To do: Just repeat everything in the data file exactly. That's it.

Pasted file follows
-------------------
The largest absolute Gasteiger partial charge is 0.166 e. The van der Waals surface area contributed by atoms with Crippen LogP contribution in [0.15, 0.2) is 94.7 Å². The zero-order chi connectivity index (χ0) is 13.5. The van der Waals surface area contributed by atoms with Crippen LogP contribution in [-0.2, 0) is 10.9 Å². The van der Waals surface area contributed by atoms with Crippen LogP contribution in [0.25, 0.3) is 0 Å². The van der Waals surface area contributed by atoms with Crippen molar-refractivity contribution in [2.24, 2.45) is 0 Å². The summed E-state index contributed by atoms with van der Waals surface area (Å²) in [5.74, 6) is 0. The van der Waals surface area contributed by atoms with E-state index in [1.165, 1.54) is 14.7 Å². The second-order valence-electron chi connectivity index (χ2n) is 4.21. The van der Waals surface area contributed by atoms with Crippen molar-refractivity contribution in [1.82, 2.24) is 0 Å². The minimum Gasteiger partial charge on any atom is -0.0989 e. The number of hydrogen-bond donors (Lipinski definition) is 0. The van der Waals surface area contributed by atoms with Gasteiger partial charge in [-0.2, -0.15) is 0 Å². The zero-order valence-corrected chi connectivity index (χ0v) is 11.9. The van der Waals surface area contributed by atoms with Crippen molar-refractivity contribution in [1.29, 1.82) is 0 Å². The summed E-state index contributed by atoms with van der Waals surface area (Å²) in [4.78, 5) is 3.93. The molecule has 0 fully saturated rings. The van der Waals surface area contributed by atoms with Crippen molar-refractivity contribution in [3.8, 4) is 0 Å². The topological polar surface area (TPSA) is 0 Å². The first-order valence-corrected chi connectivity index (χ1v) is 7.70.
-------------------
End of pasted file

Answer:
The largest absolute Gasteiger partial charge is 0.166 e. The van der Waals surface area contributed by atoms with Crippen LogP contribution in [0.15, 0.2) is 94.7 Å². The zero-order chi connectivity index (χ0) is 13.5. The van der Waals surface area contributed by atoms with Crippen LogP contribution in [-0.2, 0) is 10.9 Å². The van der Waals surface area contributed by atoms with Crippen LogP contribution in [0.25, 0.3) is 0 Å². The van der Waals surface area contributed by atoms with Crippen molar-refractivity contribution in [2.24, 2.45) is 0 Å². The summed E-state index contributed by atoms with van der Waals surface area (Å²) in [5.74, 6) is 0. The van der Waals surface area contributed by atoms with E-state index in [1.165, 1.54) is 14.7 Å². The second-order valence-electron chi connectivity index (χ2n) is 4.21. The van der Waals surface area contributed by atoms with Crippen molar-refractivity contribution in [1.82, 2.24) is 0 Å². The minimum Gasteiger partial charge on any atom is -0.0989 e. The number of hydrogen-bond donors (Lipinski definition) is 0. The van der Waals surface area contributed by atoms with Gasteiger partial charge in [-0.2, -0.15) is 0 Å². The zero-order valence-corrected chi connectivity index (χ0v) is 11.9. The van der Waals surface area contributed by atoms with Crippen molar-refractivity contribution in [1.29, 1.82) is 0 Å². The summed E-state index contributed by atoms with van der Waals surface area (Å²) in [4.78, 5) is 3.93. The molecule has 0 fully saturated rings. The van der Waals surface area contributed by atoms with Crippen molar-refractivity contribution in [3.8, 4) is 0 Å². The topological polar surface area (TPSA) is 0 Å². The first-order valence-corrected chi connectivity index (χ1v) is 7.70.